Philadelphia was able to maintain its lead over the Bulls with its ability to push the pace and terrifically balanced scoring, with young floor general Jrue Holiday (17 points, five assists) running the show, the surprising Allen continuing his strong play and timely buckets from every Sixer who saw action.

The visitors undoing were their turnoversThibodeau inserted C.J. Watson (20 points, four assists), who attempted to give the Bulls a boost with his offensive aggressiveness, into the backcourt with Rose to counter Philadelphias speedand sharply plummeting shooting percentage, as the defensive-oriented home team started to put the clamps down.

We were out there sluggish. The energy wasnt there. I really cant explain it, Rose explained. We played a messed-up game, where we rubbed off on everyone else. It was definitely the starters, but when we came out, they got a big lead and we had to fight back, and they held us back pretty good, where they kept it on us and thats what youre supposed to do. But this is something were not going to forgetI know Im notand just tried to play hard next time.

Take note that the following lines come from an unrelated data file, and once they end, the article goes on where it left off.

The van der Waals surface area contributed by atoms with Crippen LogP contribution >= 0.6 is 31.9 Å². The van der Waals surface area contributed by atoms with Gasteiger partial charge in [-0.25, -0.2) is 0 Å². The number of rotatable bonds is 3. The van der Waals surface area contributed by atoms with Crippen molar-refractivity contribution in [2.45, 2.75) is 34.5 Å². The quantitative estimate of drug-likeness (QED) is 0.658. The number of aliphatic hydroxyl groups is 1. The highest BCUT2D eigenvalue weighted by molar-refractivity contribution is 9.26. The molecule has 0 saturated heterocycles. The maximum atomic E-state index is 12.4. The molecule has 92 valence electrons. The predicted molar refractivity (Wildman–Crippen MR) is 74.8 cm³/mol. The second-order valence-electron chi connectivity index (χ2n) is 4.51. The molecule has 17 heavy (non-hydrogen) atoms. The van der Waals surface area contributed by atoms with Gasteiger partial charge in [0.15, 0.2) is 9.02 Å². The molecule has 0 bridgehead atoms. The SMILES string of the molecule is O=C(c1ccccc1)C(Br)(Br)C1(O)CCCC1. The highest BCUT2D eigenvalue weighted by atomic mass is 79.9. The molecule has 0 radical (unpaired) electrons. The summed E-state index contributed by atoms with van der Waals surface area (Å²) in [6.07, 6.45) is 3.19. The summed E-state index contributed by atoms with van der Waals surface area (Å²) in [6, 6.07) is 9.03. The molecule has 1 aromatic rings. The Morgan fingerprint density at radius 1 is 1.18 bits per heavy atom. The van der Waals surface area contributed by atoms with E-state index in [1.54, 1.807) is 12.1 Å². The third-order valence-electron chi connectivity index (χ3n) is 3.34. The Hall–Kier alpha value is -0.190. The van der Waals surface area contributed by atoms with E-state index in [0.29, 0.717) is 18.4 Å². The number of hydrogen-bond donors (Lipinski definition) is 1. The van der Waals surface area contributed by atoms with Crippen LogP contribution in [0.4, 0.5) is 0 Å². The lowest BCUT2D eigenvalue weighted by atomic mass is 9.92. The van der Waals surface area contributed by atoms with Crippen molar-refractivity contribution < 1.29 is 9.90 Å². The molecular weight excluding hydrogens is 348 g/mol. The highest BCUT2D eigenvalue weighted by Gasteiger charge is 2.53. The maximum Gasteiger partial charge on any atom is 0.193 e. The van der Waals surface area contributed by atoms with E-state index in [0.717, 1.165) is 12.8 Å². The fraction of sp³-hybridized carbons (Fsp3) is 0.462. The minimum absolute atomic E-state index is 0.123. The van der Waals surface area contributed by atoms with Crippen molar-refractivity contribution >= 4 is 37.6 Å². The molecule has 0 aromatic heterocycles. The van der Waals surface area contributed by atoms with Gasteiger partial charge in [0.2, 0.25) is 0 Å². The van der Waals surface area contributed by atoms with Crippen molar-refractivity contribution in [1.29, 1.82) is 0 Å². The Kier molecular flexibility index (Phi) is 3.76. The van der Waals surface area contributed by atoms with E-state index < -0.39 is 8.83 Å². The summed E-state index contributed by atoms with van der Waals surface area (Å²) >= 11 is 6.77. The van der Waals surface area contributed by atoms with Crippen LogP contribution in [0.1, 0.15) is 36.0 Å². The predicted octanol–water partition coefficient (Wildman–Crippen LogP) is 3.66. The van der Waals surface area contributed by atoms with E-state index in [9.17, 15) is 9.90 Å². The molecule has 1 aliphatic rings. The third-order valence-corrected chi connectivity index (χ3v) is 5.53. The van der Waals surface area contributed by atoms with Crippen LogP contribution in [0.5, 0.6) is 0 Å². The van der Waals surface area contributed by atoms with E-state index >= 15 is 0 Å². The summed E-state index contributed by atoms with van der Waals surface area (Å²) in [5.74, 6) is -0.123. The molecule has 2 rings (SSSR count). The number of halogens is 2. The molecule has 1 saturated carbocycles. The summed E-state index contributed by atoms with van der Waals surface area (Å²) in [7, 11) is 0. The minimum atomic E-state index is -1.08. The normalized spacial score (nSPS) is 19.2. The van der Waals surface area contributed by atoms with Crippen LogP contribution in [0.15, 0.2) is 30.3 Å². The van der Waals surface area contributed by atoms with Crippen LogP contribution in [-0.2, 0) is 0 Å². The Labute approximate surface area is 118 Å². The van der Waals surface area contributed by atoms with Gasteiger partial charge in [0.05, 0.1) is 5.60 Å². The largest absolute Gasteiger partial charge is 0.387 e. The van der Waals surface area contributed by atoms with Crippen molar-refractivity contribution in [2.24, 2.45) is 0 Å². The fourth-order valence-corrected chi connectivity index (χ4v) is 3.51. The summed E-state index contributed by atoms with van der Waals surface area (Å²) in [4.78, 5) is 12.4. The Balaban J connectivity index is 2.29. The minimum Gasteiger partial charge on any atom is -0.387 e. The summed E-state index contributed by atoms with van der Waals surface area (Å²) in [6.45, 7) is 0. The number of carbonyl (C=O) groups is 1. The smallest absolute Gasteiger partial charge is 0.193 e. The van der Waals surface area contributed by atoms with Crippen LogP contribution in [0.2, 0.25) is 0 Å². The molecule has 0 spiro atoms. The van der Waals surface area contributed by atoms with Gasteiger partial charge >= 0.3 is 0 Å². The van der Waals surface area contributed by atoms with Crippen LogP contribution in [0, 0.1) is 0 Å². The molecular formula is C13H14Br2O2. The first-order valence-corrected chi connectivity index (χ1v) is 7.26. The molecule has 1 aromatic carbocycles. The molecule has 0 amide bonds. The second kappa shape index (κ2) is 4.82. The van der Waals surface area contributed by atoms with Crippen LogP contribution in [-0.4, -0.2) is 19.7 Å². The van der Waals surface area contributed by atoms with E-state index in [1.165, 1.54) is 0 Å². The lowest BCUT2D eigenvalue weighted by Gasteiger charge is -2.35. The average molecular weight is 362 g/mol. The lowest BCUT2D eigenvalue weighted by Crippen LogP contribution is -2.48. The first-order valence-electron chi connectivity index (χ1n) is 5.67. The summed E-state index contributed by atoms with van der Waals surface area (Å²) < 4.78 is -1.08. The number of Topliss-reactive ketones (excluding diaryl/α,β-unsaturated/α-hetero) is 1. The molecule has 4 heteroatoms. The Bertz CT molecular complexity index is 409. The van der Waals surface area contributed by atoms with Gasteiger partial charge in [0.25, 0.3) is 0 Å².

Dynamic reserve forward Thaddeus Youngs (19 points, eight rebounds) energetic play was another boon for the home team, as his versatility and athleticism gave the Bulls fits. But as expected when the Bulls offense struggles, Rose went into takeover mode, almost exclusively driving to the rim for tough finishes to get the Bulls back into striking distance after the Sixers flirted with a double-digit advantage, cutting the deficit to 49-44, in favor of Philadelphia, at halftime.

After the intermission, the Sixers relentlessness persisted and propelled by Iguodalas assertivenessin addition to throwing down a vicious dunk over former teammate Korver, he knocked down a triple, not exactly the strength of his game, then, after a steal, completed a fake pass, behind-the-back dribble maneuver before dishing to Holiday for a pull-up jumper on the breakthe deficit grew to double digits. Philadelphia had all the momentum and with no Bulls other than Rose able to get much going offensively, things looked bleak.